Audiences can look forward to a preview of the hit Gaelic TV show Bannan, filmed on the beautiful island of Skye. The BBC Alba show follows a young woman returning to the island she had left when she was 18, and gently blends tones of soap opera, family drama and murder mystery. The Festival will allow audiences to catch the first three episodes of the fourth series, followed by a Q&A.
Scottish director Peter Mackie Burns makes his feature debut with Daphne, which stars Emily Beecham (Hail Caesar, Into the Badlands) and Geraldine James (Sherlock Holmes, The Girl With the Dragon Tattoo), while Scottish actress Freya Mavor (Sunshine On Leith, Skins) stars in the world premiere of comedy-drama Modern Life Is Rubbish.
Filmmaker Justin Edgar also returns to EIFF with The Marker, starring veteran Scottish actor John Hannah. Edgar’s previous film, We Are the Freaks, premiered at EIFF in 2014 and was later released by Metrodome. Edgar was also behind last year’s feature documentary Notes On Blindness, which won Best Documentary at the 2016 British Independent Film Awards and was nominated in several categories at this year’s BAFTAS. The festival will also present The Last Photograph, a powerful and moving drama revolving around the Lockerbie disaster, directed by and starring Danny Huston (X-Men Origins: Wolverine, The Aviator) and EIFF favourite Bong Joon Ho’s latest offering Okja, starring EIFF honorary patron Tilda Swinton, will also screen.
The dual Scottish talents of author Ian Rankin and director John McKay can also be seen at a showing of Reichenbach Falls, directed by McKay (whose short film 1745 will also screen), written by James Mavor and based on Rankin’s novel of the same name. Meanwhile, the work of Scottish acting legends Sean Connery and Robbie Coltrane will be showcased, with Connery appearing in Outland and Time Bandits and Coltrane in Mona Lisa, Scrubbers and Glasgow-set Death Watch.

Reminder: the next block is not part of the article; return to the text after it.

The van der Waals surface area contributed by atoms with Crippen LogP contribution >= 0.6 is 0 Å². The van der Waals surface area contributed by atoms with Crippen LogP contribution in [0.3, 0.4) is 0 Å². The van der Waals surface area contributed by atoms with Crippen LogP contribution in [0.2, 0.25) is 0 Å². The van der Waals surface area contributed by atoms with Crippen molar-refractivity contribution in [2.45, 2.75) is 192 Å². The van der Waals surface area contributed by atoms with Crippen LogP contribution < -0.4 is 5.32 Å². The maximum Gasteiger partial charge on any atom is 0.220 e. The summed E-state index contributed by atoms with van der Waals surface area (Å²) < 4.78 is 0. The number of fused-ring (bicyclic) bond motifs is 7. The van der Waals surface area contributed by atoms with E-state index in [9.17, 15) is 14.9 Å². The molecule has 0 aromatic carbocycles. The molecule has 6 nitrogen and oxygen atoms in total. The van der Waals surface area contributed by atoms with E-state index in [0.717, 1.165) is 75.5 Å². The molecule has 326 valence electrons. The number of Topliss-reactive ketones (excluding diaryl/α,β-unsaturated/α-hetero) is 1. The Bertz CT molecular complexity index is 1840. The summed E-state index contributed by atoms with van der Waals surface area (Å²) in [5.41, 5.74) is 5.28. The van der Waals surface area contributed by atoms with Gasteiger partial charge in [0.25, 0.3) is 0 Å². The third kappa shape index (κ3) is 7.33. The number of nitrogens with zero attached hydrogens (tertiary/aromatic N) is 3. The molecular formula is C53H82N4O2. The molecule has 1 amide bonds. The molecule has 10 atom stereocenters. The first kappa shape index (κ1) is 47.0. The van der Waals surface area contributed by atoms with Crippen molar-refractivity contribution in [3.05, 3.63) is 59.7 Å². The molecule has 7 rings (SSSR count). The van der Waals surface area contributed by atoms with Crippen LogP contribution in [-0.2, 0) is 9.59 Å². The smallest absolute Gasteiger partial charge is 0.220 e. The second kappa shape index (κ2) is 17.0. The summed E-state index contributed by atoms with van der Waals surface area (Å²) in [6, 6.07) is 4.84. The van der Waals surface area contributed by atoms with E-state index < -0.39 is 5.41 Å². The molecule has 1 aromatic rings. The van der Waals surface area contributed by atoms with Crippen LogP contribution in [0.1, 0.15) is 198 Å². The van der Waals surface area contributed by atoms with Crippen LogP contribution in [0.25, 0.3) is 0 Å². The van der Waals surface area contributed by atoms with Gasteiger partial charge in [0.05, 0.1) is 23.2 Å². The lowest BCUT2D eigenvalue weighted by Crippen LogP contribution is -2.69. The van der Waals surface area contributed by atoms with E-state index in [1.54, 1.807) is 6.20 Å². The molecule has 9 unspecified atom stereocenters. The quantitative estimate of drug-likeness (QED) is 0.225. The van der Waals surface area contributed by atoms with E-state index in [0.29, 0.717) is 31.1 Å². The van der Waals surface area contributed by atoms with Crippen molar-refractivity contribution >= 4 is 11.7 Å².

There are also numerous Scottish shorts for audience members to enjoy, including Natalie, which stars Kate Dickie (Game of Thrones, Prometheus), and the Ewen Bremner (Trainspotting) produced No Song to Sing. Furthermore, there are shorts from the Scottish Film Talent Network (SFTN), which is supported by Creative Scotland, the BFI and Creative Skillset. SFTN forms the Scottish element of the BFI NET.WORK, designed to discover, nurture and advance new and emerging filmmaking talent from across the UK. The shorts this year include drama Creeling, period drama 1745, psychological drama Close to the Bone, animations Nothing to Declare and Spindrift, and fantasy The Inescapable Arrival Of Lazlo Petushki.
In memory of the late Jonathan Demme, EIFF will also present special screenings of his seminal music documentary Stop Making Sense. The first screening will take place in the courtyard at Summerhall on Friday 23 June, as part of a live music event featuring a host of local bands. The second screening will be at Filmhouse on Thursday 29 June, offering a rare chance to see this much loved film on the big screen.
Exciting live events featuring a host of Scottish talent including actors Kate Dickie and Tam Dean Burn, and world renowned jazz musician Tommy Smith with the Scottish National Jazz Orchestra have previously been announced.